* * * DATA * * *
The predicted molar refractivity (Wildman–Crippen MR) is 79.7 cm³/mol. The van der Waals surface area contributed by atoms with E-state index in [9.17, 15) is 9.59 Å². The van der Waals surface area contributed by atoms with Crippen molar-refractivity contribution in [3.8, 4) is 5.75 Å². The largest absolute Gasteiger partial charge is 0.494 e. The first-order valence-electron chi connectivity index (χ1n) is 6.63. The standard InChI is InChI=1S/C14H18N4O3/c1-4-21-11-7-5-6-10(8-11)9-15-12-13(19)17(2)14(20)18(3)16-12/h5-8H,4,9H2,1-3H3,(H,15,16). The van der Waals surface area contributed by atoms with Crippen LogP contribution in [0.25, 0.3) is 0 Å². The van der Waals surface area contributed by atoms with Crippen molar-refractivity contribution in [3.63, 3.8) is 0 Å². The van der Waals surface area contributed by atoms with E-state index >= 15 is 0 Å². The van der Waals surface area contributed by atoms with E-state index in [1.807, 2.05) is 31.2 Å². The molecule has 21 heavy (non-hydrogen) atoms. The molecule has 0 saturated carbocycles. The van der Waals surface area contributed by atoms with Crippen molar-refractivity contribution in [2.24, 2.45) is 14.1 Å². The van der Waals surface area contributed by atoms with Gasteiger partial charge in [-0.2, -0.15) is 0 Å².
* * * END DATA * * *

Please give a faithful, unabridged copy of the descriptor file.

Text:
The predicted molar refractivity (Wildman–Crippen MR) is 79.7 cm³/mol. The van der Waals surface area contributed by atoms with E-state index in [9.17, 15) is 9.59 Å². The van der Waals surface area contributed by atoms with Crippen molar-refractivity contribution in [3.8, 4) is 5.75 Å². The largest absolute Gasteiger partial charge is 0.494 e. The first-order valence-electron chi connectivity index (χ1n) is 6.63. The standard InChI is InChI=1S/C14H18N4O3/c1-4-21-11-7-5-6-10(8-11)9-15-12-13(19)17(2)14(20)18(3)16-12/h5-8H,4,9H2,1-3H3,(H,15,16). The van der Waals surface area contributed by atoms with Crippen LogP contribution in [0.25, 0.3) is 0 Å². The van der Waals surface area contributed by atoms with Crippen molar-refractivity contribution in [3.63, 3.8) is 0 Å². The van der Waals surface area contributed by atoms with E-state index >= 15 is 0 Å². The van der Waals surface area contributed by atoms with E-state index in [1.807, 2.05) is 31.2 Å². The molecule has 21 heavy (non-hydrogen) atoms. The molecule has 0 saturated carbocycles. The van der Waals surface area contributed by atoms with Crippen molar-refractivity contribution in [2.24, 2.45) is 14.1 Å². The van der Waals surface area contributed by atoms with Gasteiger partial charge in [-0.2, -0.15) is 0 Å².